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St. Olaf College
A private liberal arts college of the Lutheran church in Minnesota
Updated: 1 hour 43 min ago
St. Olaf College kicked off the new year with new On the Road events in Minneapolis and Seattle.
In Minneapolis, three highly accomplished alumni — former Mayo Clinic Health System CEO Rob Nesse ’73, LifeSource CEO Susan Gunderson ’79, and Zipnosis CEO Jon Pearce ’01 — provided insight into the issues facing America’s health care system during a panel discussion moderated by St. Olaf Associate Professor of Biology and Health Professions Committee Chair Kevin Crisp. (Listen to the full discussion here.)
In Seattle, St. Olaf President David R. Anderson ’74 sat down with David Rossow ’05 — a senior officer for program-related investments at the Bill & Melinda Gates Foundation — for a conversation about strategic philanthropy.
More than 400 people attended the two January St. Olaf On the Road events, which followed the inaugural event in New York City this fall that featured a conversation with economist Dean Maki ’87.
The On the Road program — which brings alumni, parents, and friends of the college together with prospective students for conversation and networking — will hold its final event of the year in Denver on March 19.
Watch the full Seattle On the Road conversation below.
The honorary degree convocation, which will begin at 10:10 a.m. in Boe Memorial Chapel, will be streamed and archived online.
The St. Olaf Band has performed and recorded many of Maslanka’s pieces, including Give Us This Day and A Child’s Garden of Dreams, as well as having performed consortium premieres of Maslanka’s Symphony No. 5, 7, 8 & 9.
Most recently, the St. Olaf Band commissioned Maslanka to compose a piece for its 125th anniversary tour. The band performed the world premiere of that piece, Angel of Mercy, at the January 23 concert that kicked off the anniversary tour. The commission was supported by the Miles Johnson Endowment.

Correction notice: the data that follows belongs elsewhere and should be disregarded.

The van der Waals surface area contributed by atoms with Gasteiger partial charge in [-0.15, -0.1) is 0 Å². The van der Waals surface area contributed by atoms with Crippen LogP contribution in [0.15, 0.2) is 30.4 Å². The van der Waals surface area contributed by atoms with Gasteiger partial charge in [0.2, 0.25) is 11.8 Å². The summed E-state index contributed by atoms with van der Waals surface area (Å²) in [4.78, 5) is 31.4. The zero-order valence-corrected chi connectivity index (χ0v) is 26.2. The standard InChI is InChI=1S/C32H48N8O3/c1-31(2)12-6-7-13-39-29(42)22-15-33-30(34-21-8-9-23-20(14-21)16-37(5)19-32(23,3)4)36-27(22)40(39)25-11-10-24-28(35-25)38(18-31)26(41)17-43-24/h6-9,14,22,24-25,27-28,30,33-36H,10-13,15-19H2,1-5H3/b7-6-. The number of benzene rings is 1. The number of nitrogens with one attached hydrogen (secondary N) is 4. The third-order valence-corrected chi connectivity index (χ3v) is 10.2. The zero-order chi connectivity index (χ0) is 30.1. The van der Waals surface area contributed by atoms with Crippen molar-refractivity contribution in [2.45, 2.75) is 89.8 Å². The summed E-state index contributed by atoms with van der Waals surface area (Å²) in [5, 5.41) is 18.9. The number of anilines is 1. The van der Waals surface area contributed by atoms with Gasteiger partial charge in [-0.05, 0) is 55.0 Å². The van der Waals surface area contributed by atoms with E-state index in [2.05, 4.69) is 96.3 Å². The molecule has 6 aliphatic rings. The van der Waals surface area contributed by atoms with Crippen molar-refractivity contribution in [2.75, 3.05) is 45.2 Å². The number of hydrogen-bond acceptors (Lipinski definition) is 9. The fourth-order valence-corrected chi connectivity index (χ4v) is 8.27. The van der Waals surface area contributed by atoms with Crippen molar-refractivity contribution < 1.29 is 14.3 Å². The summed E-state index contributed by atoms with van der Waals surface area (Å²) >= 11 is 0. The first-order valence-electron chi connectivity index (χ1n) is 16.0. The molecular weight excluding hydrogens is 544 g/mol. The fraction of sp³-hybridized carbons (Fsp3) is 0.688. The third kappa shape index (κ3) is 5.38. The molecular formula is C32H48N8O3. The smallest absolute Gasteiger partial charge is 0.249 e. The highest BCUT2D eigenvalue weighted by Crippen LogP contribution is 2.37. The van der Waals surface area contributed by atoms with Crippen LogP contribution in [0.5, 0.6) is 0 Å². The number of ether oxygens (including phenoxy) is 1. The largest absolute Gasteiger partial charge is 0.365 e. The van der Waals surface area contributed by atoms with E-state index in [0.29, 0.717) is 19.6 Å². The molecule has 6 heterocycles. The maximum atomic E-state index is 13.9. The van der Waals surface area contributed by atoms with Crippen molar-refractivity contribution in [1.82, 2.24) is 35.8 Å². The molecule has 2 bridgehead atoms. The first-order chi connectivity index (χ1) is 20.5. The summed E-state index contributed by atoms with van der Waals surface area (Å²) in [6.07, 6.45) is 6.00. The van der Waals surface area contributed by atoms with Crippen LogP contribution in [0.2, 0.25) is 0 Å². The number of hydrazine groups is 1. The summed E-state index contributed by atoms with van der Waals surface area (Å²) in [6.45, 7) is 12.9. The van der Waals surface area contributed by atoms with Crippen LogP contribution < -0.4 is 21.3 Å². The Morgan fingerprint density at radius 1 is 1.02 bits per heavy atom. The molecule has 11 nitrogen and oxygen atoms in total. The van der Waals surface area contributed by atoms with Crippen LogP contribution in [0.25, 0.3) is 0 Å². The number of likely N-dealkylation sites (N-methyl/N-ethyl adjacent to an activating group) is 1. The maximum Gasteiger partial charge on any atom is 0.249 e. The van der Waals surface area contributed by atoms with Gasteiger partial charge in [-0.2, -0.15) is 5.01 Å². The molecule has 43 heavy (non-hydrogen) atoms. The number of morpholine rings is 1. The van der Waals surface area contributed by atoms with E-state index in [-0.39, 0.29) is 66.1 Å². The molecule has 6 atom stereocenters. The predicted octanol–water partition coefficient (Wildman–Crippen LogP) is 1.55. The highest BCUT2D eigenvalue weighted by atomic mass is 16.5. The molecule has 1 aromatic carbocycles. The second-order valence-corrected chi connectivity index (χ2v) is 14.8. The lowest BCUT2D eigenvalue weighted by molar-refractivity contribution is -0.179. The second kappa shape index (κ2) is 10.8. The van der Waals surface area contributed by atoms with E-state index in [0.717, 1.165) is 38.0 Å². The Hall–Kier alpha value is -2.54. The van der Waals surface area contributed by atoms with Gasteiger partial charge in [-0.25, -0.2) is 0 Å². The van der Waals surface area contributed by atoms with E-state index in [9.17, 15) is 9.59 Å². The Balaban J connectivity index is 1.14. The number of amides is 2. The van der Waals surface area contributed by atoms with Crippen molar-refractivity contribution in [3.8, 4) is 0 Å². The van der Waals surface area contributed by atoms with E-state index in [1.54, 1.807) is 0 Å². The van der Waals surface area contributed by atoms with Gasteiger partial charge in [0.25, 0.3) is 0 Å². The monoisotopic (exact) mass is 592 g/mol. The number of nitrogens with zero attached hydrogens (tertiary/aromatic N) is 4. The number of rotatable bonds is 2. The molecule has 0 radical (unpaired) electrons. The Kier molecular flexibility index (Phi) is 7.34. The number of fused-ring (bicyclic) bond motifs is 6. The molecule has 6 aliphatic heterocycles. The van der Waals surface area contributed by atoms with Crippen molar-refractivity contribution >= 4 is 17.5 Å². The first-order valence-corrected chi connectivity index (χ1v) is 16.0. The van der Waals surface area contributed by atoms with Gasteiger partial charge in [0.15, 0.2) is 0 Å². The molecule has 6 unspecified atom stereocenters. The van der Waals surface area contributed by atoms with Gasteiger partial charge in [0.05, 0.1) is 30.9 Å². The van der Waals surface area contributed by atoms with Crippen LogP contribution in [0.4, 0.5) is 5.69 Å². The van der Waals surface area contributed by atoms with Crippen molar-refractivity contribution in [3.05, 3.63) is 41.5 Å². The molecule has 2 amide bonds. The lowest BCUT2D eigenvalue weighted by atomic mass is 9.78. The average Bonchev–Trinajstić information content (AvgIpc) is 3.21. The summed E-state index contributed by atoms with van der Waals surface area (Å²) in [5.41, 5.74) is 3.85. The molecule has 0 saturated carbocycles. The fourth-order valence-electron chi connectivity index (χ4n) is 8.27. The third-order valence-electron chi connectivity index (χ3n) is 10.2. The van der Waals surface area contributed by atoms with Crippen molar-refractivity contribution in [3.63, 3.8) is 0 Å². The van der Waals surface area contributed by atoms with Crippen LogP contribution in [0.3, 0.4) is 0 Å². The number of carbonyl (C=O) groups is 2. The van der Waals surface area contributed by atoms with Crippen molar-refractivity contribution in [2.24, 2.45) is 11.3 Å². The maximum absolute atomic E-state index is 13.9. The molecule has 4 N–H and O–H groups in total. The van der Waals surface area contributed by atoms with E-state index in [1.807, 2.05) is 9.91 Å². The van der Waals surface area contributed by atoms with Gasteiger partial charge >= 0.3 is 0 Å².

A graduate of the Oberlin College Conservatory, Maslanka spent a year studying at the Mozarteum in Salzburg, Austria, before earning master’s and doctoral degrees in composition from Michigan State University.
Maslanka has served on the faculties of the State University of New York at Geneseo, Sarah Lawrence College, New York University, and Kingsborough Community College of the City University of New York, and since 1990 has been a freelance composer.
Among his more than 130 works are 48 pieces for wind ensemble, including seven symphonies, 15 concertos, a Mass, and many concert pieces. His chamber music includes four wind quintets, five saxophone quartets, and many works for solo instrument and piano. In addition, he has written a variety of orchestral and choral pieces.
Maslanka has received three National Endowment for the Arts Composer Awards, five resident fellowships from MacDowell Colony in Peterborough, New Hampshire, and the National Symphony Orchestra regional composer-in-residence award. He is also a member of the American Society of Composers, Authors, and Publishers (ASCAP).
“Vibration is the core of everything, and musical vibration is the element that allows for transformation at the entry level of our being — spiritual, emotional, physical,” Maslanka noted in an interview posted on his website. “My music has been an important focusing element for many, many people, especially young people, as they move through transformation points in their lives.”